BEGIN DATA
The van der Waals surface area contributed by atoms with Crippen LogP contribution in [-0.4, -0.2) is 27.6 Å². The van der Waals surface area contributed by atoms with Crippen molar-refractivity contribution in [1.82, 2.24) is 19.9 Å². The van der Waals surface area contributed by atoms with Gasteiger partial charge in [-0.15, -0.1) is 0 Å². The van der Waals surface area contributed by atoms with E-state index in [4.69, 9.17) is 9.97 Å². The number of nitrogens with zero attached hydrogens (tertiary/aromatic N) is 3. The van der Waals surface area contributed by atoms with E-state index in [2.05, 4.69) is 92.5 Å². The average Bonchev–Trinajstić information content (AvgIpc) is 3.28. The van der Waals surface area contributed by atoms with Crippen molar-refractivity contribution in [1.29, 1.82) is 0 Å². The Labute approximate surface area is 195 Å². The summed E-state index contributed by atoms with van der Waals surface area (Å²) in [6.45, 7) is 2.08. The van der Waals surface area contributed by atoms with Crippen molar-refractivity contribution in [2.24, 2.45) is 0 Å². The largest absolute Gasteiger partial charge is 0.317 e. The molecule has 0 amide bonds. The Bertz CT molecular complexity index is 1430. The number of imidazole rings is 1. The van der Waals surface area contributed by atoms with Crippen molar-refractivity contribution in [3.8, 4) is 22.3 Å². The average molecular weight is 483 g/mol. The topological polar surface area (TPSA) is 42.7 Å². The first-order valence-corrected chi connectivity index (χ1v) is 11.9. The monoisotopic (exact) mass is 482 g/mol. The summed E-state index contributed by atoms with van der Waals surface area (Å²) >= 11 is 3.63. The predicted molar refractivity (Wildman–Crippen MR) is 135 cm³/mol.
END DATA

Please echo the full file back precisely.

The van der Waals surface area contributed by atoms with Crippen LogP contribution in [-0.4, -0.2) is 27.6 Å². The van der Waals surface area contributed by atoms with Crippen molar-refractivity contribution in [1.82, 2.24) is 19.9 Å². The van der Waals surface area contributed by atoms with Gasteiger partial charge in [-0.15, -0.1) is 0 Å². The van der Waals surface area contributed by atoms with E-state index in [4.69, 9.17) is 9.97 Å². The number of nitrogens with zero attached hydrogens (tertiary/aromatic N) is 3. The van der Waals surface area contributed by atoms with E-state index in [2.05, 4.69) is 92.5 Å². The average Bonchev–Trinajstić information content (AvgIpc) is 3.28. The van der Waals surface area contributed by atoms with Crippen molar-refractivity contribution in [1.29, 1.82) is 0 Å². The Labute approximate surface area is 195 Å². The summed E-state index contributed by atoms with van der Waals surface area (Å²) in [6.45, 7) is 2.08. The van der Waals surface area contributed by atoms with Crippen molar-refractivity contribution in [2.24, 2.45) is 0 Å². The largest absolute Gasteiger partial charge is 0.317 e. The molecule has 0 amide bonds. The Bertz CT molecular complexity index is 1430. The number of imidazole rings is 1. The van der Waals surface area contributed by atoms with Crippen molar-refractivity contribution in [3.8, 4) is 22.3 Å². The average molecular weight is 483 g/mol. The topological polar surface area (TPSA) is 42.7 Å². The first-order valence-corrected chi connectivity index (χ1v) is 11.9. The monoisotopic (exact) mass is 482 g/mol. The summed E-state index contributed by atoms with van der Waals surface area (Å²) >= 11 is 3.63. The predicted molar refractivity (Wildman–Crippen MR) is 135 cm³/mol.